Summer School 2015
Session 4: Link-Up with Other Advocates
Ask Questions

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In This Issue ...

Circulation: 98,627
ISSN: 1538-320
August 25, 2015

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Last week we posted 10 tips for good advocates. This week - two more tips.

5ws + H questionsGood advocates:

1. link-up with other advocates

2. ask questions

The best way to become a good advocate is by exposure.

If you wanted to catch the flu, you would hang out with folks who had the flu. If you want to become a good advocate, hang around with folks who do advocacy work.

This issue of the Special Ed Advocate is Summer School Session 4. You'll learn the importance of asking questions and getting good advice from other advocates who will provide answers, creative ideas, and helpful suggestions about how to negotiate the maze of special education.

Please don't hesitate to forward this series to friends, family members, or colleagues.

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advocate submitting questions on computer

Ask Questions!

Whether you are a seasoned advocate, or new to advocacy, asking questions is a good strategy for identifying win-win solutions.

Everyday, people just like you, "Ask the Advocates".

effective advocate group

Link Up with Other Advocates Nationwide

To find other advocates across the nation, go to the Wrightslaw Yellow Pages for Kids with Disabilities.

Click on your state and scroll through the listings for other advocates near you.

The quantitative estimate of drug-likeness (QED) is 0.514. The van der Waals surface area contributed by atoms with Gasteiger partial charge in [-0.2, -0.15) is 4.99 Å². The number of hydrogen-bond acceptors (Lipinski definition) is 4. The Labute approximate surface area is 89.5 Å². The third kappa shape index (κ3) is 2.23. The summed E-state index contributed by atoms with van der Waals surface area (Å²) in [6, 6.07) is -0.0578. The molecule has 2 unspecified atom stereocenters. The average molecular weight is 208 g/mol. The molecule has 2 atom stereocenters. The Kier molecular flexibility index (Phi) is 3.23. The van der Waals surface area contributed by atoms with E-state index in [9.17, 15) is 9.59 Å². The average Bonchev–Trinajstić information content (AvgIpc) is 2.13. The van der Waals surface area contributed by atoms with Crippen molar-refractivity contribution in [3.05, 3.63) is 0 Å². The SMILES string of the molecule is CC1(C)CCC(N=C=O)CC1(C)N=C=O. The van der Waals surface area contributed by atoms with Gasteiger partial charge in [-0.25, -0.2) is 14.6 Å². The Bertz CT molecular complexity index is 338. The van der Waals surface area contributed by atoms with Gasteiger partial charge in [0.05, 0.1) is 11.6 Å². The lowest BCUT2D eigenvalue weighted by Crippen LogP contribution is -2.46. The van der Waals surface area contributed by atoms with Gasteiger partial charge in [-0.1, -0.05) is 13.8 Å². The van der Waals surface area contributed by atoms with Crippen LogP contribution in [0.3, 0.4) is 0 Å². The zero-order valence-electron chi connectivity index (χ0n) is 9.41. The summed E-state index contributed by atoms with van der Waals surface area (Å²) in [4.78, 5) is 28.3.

Join the Council of Parent Attorneys and Advocates (COPAA). COPAA is the national organization of attorneys, education advocates and parents that focuses on special education rights and excellence in advocacy.


Wrightslaw: All About IEPs

"I love the Q and A format. I felt like we were having a conversation."

Frequently Asked Questions about IEPs

Wrightslaw: All About IEPs. In this comprehensive, easy-to-read book, you will find clear, concise answers to frequently asked questions about IEPs.

We answer more than 200 questions, guide you through scenarios, describe legal issues, outline your rights and responsibilities, and explain the law in plain language you can understand.

Add to CartPrint Book

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advocate studying questions

How to Get Services by Asking Questions

Now when I go to an IEP meeting, I have a mental list of the accommodations my child needs. I never ask directly for what my child needs. Instead, I ask questions so the educators come up with the desired solution, not me.

Learn how to Ask the Right Questions!


Homework Checklist


  1. Review Chapter 5 in Wrightslaw: From Emotions to Advocacy.


  2. Learn how to overcome obstacles by asking the questions: "Who? What? Why? When? Where? How? and Explain?".


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What People Are Saying About The Special Ed Advocate Newsletter

"Thanks for the trustworthy information an support you provide through the Wrightslaw web site and newsletter. You helped our family act when we needed to - we are thriving now."


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